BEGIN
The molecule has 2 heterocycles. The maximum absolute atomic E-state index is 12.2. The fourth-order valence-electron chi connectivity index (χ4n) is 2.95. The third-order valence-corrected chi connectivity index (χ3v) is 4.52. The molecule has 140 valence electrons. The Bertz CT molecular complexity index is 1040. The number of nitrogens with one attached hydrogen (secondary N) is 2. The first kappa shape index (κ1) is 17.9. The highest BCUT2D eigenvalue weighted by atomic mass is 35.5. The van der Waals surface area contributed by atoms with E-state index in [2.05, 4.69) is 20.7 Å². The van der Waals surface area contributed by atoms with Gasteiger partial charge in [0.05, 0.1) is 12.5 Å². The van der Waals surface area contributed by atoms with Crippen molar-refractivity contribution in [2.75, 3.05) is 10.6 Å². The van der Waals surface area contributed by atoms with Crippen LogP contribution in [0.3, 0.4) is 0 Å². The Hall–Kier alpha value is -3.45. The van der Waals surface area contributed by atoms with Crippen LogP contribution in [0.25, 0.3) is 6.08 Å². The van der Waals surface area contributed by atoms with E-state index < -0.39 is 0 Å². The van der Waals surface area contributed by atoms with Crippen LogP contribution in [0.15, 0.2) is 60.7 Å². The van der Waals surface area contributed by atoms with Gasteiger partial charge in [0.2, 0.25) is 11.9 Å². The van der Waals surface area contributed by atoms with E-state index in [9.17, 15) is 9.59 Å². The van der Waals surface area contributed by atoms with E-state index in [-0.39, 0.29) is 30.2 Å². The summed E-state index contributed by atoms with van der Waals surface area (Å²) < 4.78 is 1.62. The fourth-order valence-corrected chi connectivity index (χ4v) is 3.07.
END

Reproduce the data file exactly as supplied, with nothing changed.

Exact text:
The molecule has 2 heterocycles. The maximum absolute atomic E-state index is 12.2. The fourth-order valence-electron chi connectivity index (χ4n) is 2.95. The third-order valence-corrected chi connectivity index (χ3v) is 4.52. The molecule has 140 valence electrons. The Bertz CT molecular complexity index is 1040. The number of nitrogens with one attached hydrogen (secondary N) is 2. The first kappa shape index (κ1) is 17.9. The highest BCUT2D eigenvalue weighted by atomic mass is 35.5. The van der Waals surface area contributed by atoms with E-state index in [2.05, 4.69) is 20.7 Å². The van der Waals surface area contributed by atoms with Gasteiger partial charge in [0.05, 0.1) is 12.5 Å². The van der Waals surface area contributed by atoms with Crippen molar-refractivity contribution in [2.75, 3.05) is 10.6 Å². The van der Waals surface area contributed by atoms with Crippen LogP contribution in [0.3, 0.4) is 0 Å². The Hall–Kier alpha value is -3.45. The van der Waals surface area contributed by atoms with Crippen LogP contribution in [0.25, 0.3) is 6.08 Å². The van der Waals surface area contributed by atoms with E-state index < -0.39 is 0 Å². The van der Waals surface area contributed by atoms with Crippen LogP contribution in [0.15, 0.2) is 60.7 Å². The van der Waals surface area contributed by atoms with Gasteiger partial charge in [0.2, 0.25) is 11.9 Å². The van der Waals surface area contributed by atoms with E-state index in [9.17, 15) is 9.59 Å². The van der Waals surface area contributed by atoms with E-state index in [-0.39, 0.29) is 30.2 Å². The summed E-state index contributed by atoms with van der Waals surface area (Å²) < 4.78 is 1.62. The fourth-order valence-corrected chi connectivity index (χ4v) is 3.07.